Arizona doesn’t mandate sex education, and data provided by Tucson-area public school districts show thousands of students don’t take it.

State law requires students to “opt in” to take sex ed. At the five Tucson-area districts that track how many do so, fewer than 25 percent of students are enrolled in sex education this school year, public records provided to the Arizona Daily Star show.

Three districts — Tucson Unified, Sunnyside and Catalina Foothills — don’t track how many students are enrolled in sex education.

The highest concentration of local students taking sex ed is in the Vail Unified School District, with 46 percent enrolled. The lowest is in the Marana Unified School District, which has 12,000 students and offers no sex education at all.

The Tucson Unified School District, the area’s largest with nearly 50,000 students, offers a two-day state-approved sex-education class to students in fourth and fifth grades and a weeklong class to high school students. But it does not tally how many students participate.

Proponents of comprehensive sex education say teaching it in school helps prevent unwanted pregnancies and sexually transmitted diseases, including HIV.

Many kids don’t get sex ed because of Arizona’s “opt-in” requirement, which says parents must take the extra step of providing consent for their children to take the course — a provision considered more restrictive than “opt-out,” which assumes kids can take the class unless their parents sign something saying they can’t.

Many parents don’t bother to either permit or deny their kids’ access to sex ed, so those students cannot take the curriculum. Other parents don’t opt in because they object to the school teaching their children about sex.

And some parents don’t opt in but because the state-approved “Family Life” sex-education class stresses abstinence only, which they say doesn’t give their kids the information they need.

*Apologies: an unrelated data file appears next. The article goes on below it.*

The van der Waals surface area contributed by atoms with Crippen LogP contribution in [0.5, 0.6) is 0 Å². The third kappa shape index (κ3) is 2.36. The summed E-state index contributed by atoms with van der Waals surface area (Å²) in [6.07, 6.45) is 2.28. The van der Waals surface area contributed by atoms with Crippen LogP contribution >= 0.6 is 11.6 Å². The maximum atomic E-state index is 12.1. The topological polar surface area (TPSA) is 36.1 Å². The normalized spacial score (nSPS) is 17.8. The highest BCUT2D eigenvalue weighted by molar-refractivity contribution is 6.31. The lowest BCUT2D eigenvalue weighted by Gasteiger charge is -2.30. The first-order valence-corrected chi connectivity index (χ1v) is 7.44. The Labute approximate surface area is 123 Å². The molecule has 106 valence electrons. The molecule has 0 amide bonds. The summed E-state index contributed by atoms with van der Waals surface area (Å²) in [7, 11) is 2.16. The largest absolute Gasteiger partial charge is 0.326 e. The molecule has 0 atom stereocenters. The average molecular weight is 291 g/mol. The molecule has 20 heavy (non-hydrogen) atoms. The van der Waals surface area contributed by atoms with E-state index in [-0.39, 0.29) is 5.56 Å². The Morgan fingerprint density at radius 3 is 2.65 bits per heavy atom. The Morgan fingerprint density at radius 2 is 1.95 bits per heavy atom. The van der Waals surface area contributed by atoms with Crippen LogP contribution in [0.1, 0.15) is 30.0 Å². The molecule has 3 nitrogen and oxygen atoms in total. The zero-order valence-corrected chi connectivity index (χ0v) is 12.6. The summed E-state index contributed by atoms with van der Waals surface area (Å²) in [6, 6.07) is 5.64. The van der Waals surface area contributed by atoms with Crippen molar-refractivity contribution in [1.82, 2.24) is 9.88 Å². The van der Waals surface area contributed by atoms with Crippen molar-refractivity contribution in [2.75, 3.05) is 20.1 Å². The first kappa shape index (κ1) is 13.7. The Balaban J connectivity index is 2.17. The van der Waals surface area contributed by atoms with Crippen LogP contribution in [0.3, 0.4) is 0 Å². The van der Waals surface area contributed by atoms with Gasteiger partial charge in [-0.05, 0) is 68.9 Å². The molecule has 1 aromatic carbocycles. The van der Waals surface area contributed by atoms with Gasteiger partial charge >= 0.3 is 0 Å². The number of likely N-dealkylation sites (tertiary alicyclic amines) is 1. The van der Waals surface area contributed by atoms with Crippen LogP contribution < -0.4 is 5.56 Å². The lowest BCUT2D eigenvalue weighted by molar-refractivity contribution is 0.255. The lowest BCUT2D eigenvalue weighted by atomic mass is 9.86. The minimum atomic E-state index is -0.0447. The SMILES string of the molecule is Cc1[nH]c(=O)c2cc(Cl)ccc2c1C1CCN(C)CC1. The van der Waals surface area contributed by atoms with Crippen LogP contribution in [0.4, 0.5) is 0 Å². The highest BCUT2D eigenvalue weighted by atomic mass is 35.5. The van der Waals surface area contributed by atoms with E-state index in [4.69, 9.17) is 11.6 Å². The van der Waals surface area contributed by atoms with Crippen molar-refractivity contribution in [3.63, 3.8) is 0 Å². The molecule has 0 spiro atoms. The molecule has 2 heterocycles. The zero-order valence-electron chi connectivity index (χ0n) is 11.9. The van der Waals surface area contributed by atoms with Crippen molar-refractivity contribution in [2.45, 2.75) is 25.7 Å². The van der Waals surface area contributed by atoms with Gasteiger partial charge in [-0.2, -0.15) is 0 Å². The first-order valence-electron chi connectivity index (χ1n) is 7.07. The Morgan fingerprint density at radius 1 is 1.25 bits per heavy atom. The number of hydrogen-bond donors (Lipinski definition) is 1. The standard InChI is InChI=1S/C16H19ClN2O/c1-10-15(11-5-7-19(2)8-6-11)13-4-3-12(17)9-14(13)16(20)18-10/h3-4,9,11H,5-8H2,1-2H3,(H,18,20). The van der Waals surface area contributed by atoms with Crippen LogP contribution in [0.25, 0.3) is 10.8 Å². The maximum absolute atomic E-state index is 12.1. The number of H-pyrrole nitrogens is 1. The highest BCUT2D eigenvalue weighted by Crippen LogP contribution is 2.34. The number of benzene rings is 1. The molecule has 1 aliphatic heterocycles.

Another opt-out option

Family Life Education, the sex-ed curriculum approved by the Arizona State Board of Education, stresses abstinence and gives parents the additional option to excuse their kids from instruction on HIV and AIDS.

Contraception is mentioned, but Family Life is an abstinence-based program, so there’s no in-depth discussion of the different types, where to get them or how they’re used correctly.

Michele Ream is keeping her daughter out of a sixth-grade sex-education class at Roskruge Middle School, but not because she doesn’t like the idea of her daughter learning about sex at school. Rather, Ream chose not to opt in when the school sent home paperwork indicating that the program was to focus on abstinence only.

“I don’t find abstinence to be effective,” she said. “If there’s no other discussion, that’s not realistic for this age group.”

As a social worker, Ream says she’s seen firsthand that abstinence-based education doesn’t always work.

Ream said she talks about sex with her daughter and asked her how she felt about sitting out of the class. After looking at the list of topics the curriculum would cover, Ream’s daughter agreed that she did not want to participate.